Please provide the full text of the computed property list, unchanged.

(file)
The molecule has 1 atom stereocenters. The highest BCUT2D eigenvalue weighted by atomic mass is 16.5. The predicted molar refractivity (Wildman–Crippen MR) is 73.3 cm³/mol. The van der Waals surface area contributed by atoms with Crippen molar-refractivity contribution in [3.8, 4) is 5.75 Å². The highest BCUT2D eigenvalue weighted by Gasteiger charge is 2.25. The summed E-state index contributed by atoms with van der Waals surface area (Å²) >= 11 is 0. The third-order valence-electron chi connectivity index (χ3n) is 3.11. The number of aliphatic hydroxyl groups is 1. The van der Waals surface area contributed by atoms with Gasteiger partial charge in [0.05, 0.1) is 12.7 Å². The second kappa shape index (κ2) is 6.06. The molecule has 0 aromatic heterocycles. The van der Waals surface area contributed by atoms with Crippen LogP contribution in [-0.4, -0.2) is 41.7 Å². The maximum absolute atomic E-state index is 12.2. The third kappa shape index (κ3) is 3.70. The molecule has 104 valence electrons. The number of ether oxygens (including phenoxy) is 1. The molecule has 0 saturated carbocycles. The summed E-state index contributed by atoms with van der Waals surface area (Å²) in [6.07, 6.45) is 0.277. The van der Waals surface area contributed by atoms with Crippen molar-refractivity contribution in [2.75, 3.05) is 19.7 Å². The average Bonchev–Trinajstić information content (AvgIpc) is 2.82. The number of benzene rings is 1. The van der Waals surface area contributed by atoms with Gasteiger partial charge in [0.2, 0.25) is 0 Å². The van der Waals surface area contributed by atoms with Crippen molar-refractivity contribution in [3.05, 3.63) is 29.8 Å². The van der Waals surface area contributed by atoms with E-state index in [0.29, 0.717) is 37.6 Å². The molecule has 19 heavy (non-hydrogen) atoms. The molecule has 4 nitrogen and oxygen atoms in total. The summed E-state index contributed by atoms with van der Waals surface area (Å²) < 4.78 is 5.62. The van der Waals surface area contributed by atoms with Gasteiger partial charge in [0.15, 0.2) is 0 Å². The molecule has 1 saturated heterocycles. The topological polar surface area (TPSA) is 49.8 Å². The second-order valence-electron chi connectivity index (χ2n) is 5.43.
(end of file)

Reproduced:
The molecule has 1 atom stereocenters. The highest BCUT2D eigenvalue weighted by atomic mass is 16.5. The predicted molar refractivity (Wildman–Crippen MR) is 73.3 cm³/mol. The van der Waals surface area contributed by atoms with Crippen molar-refractivity contribution in [3.8, 4) is 5.75 Å². The highest BCUT2D eigenvalue weighted by Gasteiger charge is 2.25. The summed E-state index contributed by atoms with van der Waals surface area (Å²) >= 11 is 0. The third-order valence-electron chi connectivity index (χ3n) is 3.11. The number of aliphatic hydroxyl groups is 1. The van der Waals surface area contributed by atoms with Gasteiger partial charge in [0.05, 0.1) is 12.7 Å². The second kappa shape index (κ2) is 6.06. The molecule has 0 aromatic heterocycles. The van der Waals surface area contributed by atoms with Crippen LogP contribution in [-0.4, -0.2) is 41.7 Å². The maximum absolute atomic E-state index is 12.2. The third kappa shape index (κ3) is 3.70. The molecule has 104 valence electrons. The number of ether oxygens (including phenoxy) is 1. The molecule has 0 saturated carbocycles. The summed E-state index contributed by atoms with van der Waals surface area (Å²) in [6.07, 6.45) is 0.277. The van der Waals surface area contributed by atoms with Crippen molar-refractivity contribution in [2.75, 3.05) is 19.7 Å². The average Bonchev–Trinajstić information content (AvgIpc) is 2.82. The number of benzene rings is 1. The van der Waals surface area contributed by atoms with Gasteiger partial charge in [0.2, 0.25) is 0 Å². The van der Waals surface area contributed by atoms with Crippen molar-refractivity contribution in [3.05, 3.63) is 29.8 Å². The van der Waals surface area contributed by atoms with E-state index in [0.29, 0.717) is 37.6 Å². The molecule has 19 heavy (non-hydrogen) atoms. The molecule has 4 nitrogen and oxygen atoms in total. The summed E-state index contributed by atoms with van der Waals surface area (Å²) < 4.78 is 5.62. The van der Waals surface area contributed by atoms with Gasteiger partial charge in [0.15, 0.2) is 0 Å². The molecule has 1 saturated heterocycles. The topological polar surface area (TPSA) is 49.8 Å². The second-order valence-electron chi connectivity index (χ2n) is 5.43.